Seattle Launches Pot-Prevention Effort Aimed at Teens

More than two years after Washington legalized marijuana, community groups in Seattle are launching a citywide effort aimed at preventing use of marijuana and other drugs by teens.

The campaign, with support from the Seattle City Attorney’s Office, aims to spread positive messages that most kids don’t use drugs or alcohol. The messages, which also ask parents to talk to their kids about marijuana, are being displayed on nine billboards around the city, some of them donated by Clear Channel Outdoor.

After announcing the campaign at Aki Kurose Middle School in south Seattle on Wednesday, City Attorney Pete Holmes called the effort “an antidote to the fear-based messaging of the war on drugs.” He contrasted it with an anti-marijuana youth campaign in Colorado, which told teens that if legal pot’s an experiment, “Don’t be a lab rat.” That effort featured oversized rat cages placed outside parks, libraries and schools – a bit too reminiscent of jail cells for Holmes’ taste.

In Seattle, organizers are asking students to take part in their “Above the Influence” contest, including taking selfies showing what inspires them not to use drugs or alcohol. Prizes include Seattle Seahawks and Sounders tickets.

Last June and July, as the state’s first licensed pot shops were preparing to open, the Department of Health scraped together $400,000 from other programs to run a statewide radio and online campaign targeting parents. But this is the first effort aimed at youth in Seattle since Initiative 502 passed.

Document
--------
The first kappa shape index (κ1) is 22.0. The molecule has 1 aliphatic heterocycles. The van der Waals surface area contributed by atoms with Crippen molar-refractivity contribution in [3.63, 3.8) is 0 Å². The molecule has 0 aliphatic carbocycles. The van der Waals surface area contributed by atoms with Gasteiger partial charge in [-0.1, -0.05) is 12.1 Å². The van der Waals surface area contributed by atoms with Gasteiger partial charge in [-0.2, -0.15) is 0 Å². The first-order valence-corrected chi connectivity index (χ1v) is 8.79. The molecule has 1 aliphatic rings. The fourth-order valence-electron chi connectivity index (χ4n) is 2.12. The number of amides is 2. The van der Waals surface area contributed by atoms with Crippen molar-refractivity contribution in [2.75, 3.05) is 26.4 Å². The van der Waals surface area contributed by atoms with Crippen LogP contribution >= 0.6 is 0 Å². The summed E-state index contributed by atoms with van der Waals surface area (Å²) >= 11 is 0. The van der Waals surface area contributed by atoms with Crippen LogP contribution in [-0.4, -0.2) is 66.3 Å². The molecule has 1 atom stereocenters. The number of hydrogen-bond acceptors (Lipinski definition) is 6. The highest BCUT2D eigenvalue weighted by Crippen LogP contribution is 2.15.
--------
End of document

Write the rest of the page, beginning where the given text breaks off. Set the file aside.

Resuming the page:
Meanwhile, a newly published University of Washington study suggests further public messaging about the state’s marijuana law might be warranted: Just 57 percent of parents in a small, ongoing survey of 115 low-income families in Tacoma knew that 21 is the legal age for recreational pot use, and just 63 percent knew that growing marijuana at home isn’t allowed.

The study found 71 percent of 10th graders knew the legal age, but fewer than half knew the legal limit for marijuana possession – up to an ounce of dried bud.

The legal-pot law itself directs some tax revenues from legal marijuana sales to prevention efforts, but Health Department spokesman Donn Moyer said the state hasn’t yet disbursed money to the agency for that purpose.

Mike Graham-Squire, a manager at the social services organization Neighborhood House, said the Seattle campaign has so far totaled $60,000, including $15,000 from the city. They are looking for additional sponsors.

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